I. Grievous mental distress.

"And all the congregation lifted up their voice, and cried; and the people wept that night."

1. The distress was general—almost universal. "All the congregation" were disheartened by the gloomy report which they had heard. The whole nation, with very few and distinguished exceptions, was stricken with dismay and grief, and spent the night in lamentation and weeping.

2. The distress was unrestrained in its expression. They "lifted up their voice, and cried." "The word crying," says Babington, "noteth out the manner of their weeping, even with vociferation or roaring, howling and yelling, that is, in most impatient and grievous manner." In the most childish and pusillanimous manner they utterly give way to their feelings, (a)

3. The distress was sinful. It sprang from their unbelief of God's assurances to them. The reports of the spies were opposed to the word of God to them, yet they receive those reports rather than that word. They even accept the cowardly opinions of the faithless spies rather than the inspiring declarations of the Lord God. Their cries and tears are the expression of their cowardly fears; and their cowardly fears arose from their unbelief towards God. Their cries and tears proclaim their sin and shame.

II. Unreasonable and unjust murmuring.

"And all the children of Israel murmured against Moses and against Aaron," &c. (Num ). Their murmuring was—

1. Unreasonable. They cry out because they dread death by the sword of the Canaanites, and yet they wish that they had died in Egypt or in the wilderness. "Surely It had been at least as eligible to have fallen, soldier-like, sword in hand, in attempting to conquer Canaan, as to have died slaves in Egypt, or by famine or pestilence in the wilderness!" "They wish to die, for fear of dying." There is neither reason nor nobility in their conduct. (b)

2. Unjust.

(1) To Moses and Aaron, who had dared and done and borne so much for them.

(2) Their murmuring was still more unjust to God, who had done and was still doing such great and gracious things for them. All His mercies are forgotten, all His glorious purposes towards them disregarded, all His precious promises disbelieved, and base and bitter murmuring openly indulged in, because ten cowards have magnified the difficulties in the way of their enterprise. (c)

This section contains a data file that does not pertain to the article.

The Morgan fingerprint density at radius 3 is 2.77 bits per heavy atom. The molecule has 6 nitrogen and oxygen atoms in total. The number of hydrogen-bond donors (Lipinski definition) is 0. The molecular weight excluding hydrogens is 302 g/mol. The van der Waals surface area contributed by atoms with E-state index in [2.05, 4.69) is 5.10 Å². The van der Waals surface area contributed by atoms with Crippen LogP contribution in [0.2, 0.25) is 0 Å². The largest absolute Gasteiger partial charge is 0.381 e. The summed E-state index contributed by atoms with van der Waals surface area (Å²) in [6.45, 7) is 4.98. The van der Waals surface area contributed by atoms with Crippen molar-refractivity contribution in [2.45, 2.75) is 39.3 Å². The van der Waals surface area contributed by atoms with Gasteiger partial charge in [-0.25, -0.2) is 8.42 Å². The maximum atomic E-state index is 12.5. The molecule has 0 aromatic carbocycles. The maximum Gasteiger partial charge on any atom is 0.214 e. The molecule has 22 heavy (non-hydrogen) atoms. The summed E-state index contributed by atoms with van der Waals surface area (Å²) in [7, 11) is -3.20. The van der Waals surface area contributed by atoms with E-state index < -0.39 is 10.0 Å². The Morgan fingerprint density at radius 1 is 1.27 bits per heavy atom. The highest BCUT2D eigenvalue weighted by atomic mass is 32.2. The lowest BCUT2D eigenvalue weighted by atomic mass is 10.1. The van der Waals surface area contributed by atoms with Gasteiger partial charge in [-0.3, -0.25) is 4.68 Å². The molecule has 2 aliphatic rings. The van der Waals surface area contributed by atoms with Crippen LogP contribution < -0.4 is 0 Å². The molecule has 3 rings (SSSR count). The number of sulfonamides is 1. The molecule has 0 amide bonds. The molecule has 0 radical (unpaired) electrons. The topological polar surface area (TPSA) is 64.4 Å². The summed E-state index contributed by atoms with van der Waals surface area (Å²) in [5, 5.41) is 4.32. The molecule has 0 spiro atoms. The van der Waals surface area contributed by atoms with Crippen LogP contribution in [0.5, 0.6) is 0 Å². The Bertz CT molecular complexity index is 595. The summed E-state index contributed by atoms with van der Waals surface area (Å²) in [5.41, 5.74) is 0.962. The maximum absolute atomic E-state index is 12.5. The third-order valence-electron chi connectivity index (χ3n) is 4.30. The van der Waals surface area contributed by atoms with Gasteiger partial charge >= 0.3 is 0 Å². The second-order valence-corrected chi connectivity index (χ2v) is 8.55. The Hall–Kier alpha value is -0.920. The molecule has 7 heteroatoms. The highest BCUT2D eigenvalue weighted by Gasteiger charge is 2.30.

III. Shocking blasphemy.

"And wherefore hath the Lord brought us unto this land, to fall by the sword, that our wives and our children should be a prey?" As Matthew Henry expresses it, "Here is a most wicked blasphemous reflection upon God Himself, as if He had brought them hither on purpose that they might fall by the sword, and that their wives and children, those poor innocents, should be a prey. Thus do they in effect charge that God, who is Love itself, with the worst of malice, and eternal Truth with the basest hypocrisy, suggesting that all the kind things He had said to them, and done for them, hitherto, were intended only to decoy them into a snare, and to cover a secret design carried on all along to ruin them. Daring impudence! But what will not that tongue speak against Heaven that is set on fire of hell?" Their blasphemy Involved—

1. Unbelief of the Divine Word. It expresses the complete rejection of God's declared purposes concerning them and His promises to them, and the unqualified acceptance of the worst suggestions of the faithless explorers.

2. Base ingratitude to the Divine Being. To all His great and undeserved kindness to them, and for all His mighty and merciful deeds on their behalf, this is their response, "Wherefore hath the Lord brought us unto this land?" &c. How applicable to them are the words of Rowe—

"To break thy faith,

And turn a rebel to so good a master,

Is an ingratitude unmatched on earth.

The first revolting angel's pride could only

Do more than thou hast done; thou copiest well,

And keep'st the black original in view!" (d)

IV. Foolish and wicked rebellion.

"Were it not better for us to return into Egypt? And they said one to another: Let us make a captain, and let us return into Egypt."

Consider:

1. The folly of this rebellion.

(1) How could they get back into Egypt? Could they expect that the Lord would lead them, defend them, and provide for them in a journey which was directly and entirely opposed to His will? Yet without this, how was it possible for them to "return into Egypt"?

(2) If they could have returned into Egypt, what kind of reception were they likely to meet with there? Their folly was utter and egregious.

2. The baseness of this rebellion. To return into Egypt was to go back into bondage. If the nobler attributes of manhood had not been crushed out of them by their former slavery, they would have preferred to die a thousand deaths fighting for the maintenance of their freedom than to be again subjected to the deep degradation of serfdom. But though free in body, they were, alas! mean and cowardly slaves in spirit.